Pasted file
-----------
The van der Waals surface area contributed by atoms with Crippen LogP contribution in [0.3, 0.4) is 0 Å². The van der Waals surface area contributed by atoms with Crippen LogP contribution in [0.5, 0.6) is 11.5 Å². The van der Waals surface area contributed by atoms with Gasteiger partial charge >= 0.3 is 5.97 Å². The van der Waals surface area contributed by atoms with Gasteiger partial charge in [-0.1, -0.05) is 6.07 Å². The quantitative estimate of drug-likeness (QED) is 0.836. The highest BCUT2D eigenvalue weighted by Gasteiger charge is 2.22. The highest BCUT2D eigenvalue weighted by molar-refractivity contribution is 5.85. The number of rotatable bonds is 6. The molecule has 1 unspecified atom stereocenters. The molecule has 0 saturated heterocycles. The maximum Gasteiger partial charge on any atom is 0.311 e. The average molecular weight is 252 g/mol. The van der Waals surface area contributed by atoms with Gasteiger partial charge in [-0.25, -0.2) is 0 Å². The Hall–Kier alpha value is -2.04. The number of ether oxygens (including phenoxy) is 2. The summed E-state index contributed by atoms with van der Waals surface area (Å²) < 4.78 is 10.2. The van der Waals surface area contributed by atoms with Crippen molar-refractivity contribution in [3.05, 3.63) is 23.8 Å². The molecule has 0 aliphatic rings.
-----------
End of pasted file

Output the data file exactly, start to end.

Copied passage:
The van der Waals surface area contributed by atoms with Crippen LogP contribution in [0.3, 0.4) is 0 Å². The van der Waals surface area contributed by atoms with Crippen LogP contribution in [0.5, 0.6) is 11.5 Å². The van der Waals surface area contributed by atoms with Gasteiger partial charge >= 0.3 is 5.97 Å². The van der Waals surface area contributed by atoms with Gasteiger partial charge in [-0.1, -0.05) is 6.07 Å². The quantitative estimate of drug-likeness (QED) is 0.836. The highest BCUT2D eigenvalue weighted by Gasteiger charge is 2.22. The highest BCUT2D eigenvalue weighted by molar-refractivity contribution is 5.85. The number of rotatable bonds is 6. The molecule has 1 unspecified atom stereocenters. The molecule has 0 saturated heterocycles. The maximum Gasteiger partial charge on any atom is 0.311 e. The average molecular weight is 252 g/mol. The van der Waals surface area contributed by atoms with Gasteiger partial charge in [-0.25, -0.2) is 0 Å². The Hall–Kier alpha value is -2.04. The number of ether oxygens (including phenoxy) is 2. The summed E-state index contributed by atoms with van der Waals surface area (Å²) < 4.78 is 10.2. The van der Waals surface area contributed by atoms with Crippen molar-refractivity contribution in [3.05, 3.63) is 23.8 Å². The molecule has 0 aliphatic rings.